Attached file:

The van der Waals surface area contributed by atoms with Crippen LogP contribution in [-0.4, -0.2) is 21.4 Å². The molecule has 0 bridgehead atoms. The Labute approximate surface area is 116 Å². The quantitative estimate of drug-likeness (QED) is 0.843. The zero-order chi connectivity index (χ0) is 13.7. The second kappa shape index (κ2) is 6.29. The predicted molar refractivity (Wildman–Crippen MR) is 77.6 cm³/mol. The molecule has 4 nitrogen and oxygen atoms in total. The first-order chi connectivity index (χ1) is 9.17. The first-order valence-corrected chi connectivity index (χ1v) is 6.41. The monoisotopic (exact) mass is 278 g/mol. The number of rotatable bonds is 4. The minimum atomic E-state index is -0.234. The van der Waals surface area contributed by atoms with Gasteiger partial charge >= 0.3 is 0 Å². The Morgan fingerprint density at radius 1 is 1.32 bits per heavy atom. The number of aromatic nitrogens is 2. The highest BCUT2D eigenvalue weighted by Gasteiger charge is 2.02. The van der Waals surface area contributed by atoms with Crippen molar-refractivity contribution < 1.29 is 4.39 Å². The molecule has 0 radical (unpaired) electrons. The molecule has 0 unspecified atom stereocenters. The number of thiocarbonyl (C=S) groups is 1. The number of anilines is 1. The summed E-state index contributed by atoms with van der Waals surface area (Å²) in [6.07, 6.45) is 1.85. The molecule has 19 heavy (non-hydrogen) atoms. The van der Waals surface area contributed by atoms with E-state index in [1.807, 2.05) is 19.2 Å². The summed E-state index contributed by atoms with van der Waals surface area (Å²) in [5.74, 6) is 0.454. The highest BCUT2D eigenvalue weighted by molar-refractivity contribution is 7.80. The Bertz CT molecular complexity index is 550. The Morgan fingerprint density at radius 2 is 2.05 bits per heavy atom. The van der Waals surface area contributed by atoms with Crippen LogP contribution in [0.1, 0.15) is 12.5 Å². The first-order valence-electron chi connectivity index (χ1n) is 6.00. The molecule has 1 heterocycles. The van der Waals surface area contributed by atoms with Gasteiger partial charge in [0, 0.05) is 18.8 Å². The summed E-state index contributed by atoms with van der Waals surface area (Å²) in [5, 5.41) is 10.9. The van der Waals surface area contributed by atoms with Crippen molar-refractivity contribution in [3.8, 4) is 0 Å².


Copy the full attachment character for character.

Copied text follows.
The van der Waals surface area contributed by atoms with Crippen LogP contribution in [-0.4, -0.2) is 21.4 Å². The molecule has 0 bridgehead atoms. The Labute approximate surface area is 116 Å². The quantitative estimate of drug-likeness (QED) is 0.843. The zero-order chi connectivity index (χ0) is 13.7. The second kappa shape index (κ2) is 6.29. The predicted molar refractivity (Wildman–Crippen MR) is 77.6 cm³/mol. The molecule has 4 nitrogen and oxygen atoms in total. The first-order chi connectivity index (χ1) is 9.17. The first-order valence-corrected chi connectivity index (χ1v) is 6.41. The monoisotopic (exact) mass is 278 g/mol. The number of rotatable bonds is 4. The minimum atomic E-state index is -0.234. The van der Waals surface area contributed by atoms with Gasteiger partial charge >= 0.3 is 0 Å². The Morgan fingerprint density at radius 1 is 1.32 bits per heavy atom. The number of aromatic nitrogens is 2. The highest BCUT2D eigenvalue weighted by Gasteiger charge is 2.02. The van der Waals surface area contributed by atoms with Crippen molar-refractivity contribution < 1.29 is 4.39 Å². The molecule has 0 radical (unpaired) electrons. The molecule has 0 unspecified atom stereocenters. The number of thiocarbonyl (C=S) groups is 1. The number of anilines is 1. The summed E-state index contributed by atoms with van der Waals surface area (Å²) in [6.07, 6.45) is 1.85. The molecule has 19 heavy (non-hydrogen) atoms. The van der Waals surface area contributed by atoms with E-state index in [1.807, 2.05) is 19.2 Å². The summed E-state index contributed by atoms with van der Waals surface area (Å²) in [5.74, 6) is 0.454. The highest BCUT2D eigenvalue weighted by molar-refractivity contribution is 7.80. The Bertz CT molecular complexity index is 550. The Morgan fingerprint density at radius 2 is 2.05 bits per heavy atom. The van der Waals surface area contributed by atoms with Crippen LogP contribution in [0.1, 0.15) is 12.5 Å². The first-order valence-electron chi connectivity index (χ1n) is 6.00. The molecule has 1 heterocycles. The van der Waals surface area contributed by atoms with Gasteiger partial charge in [0, 0.05) is 18.8 Å². The summed E-state index contributed by atoms with van der Waals surface area (Å²) in [5, 5.41) is 10.9. The van der Waals surface area contributed by atoms with Crippen molar-refractivity contribution in [3.8, 4) is 0 Å².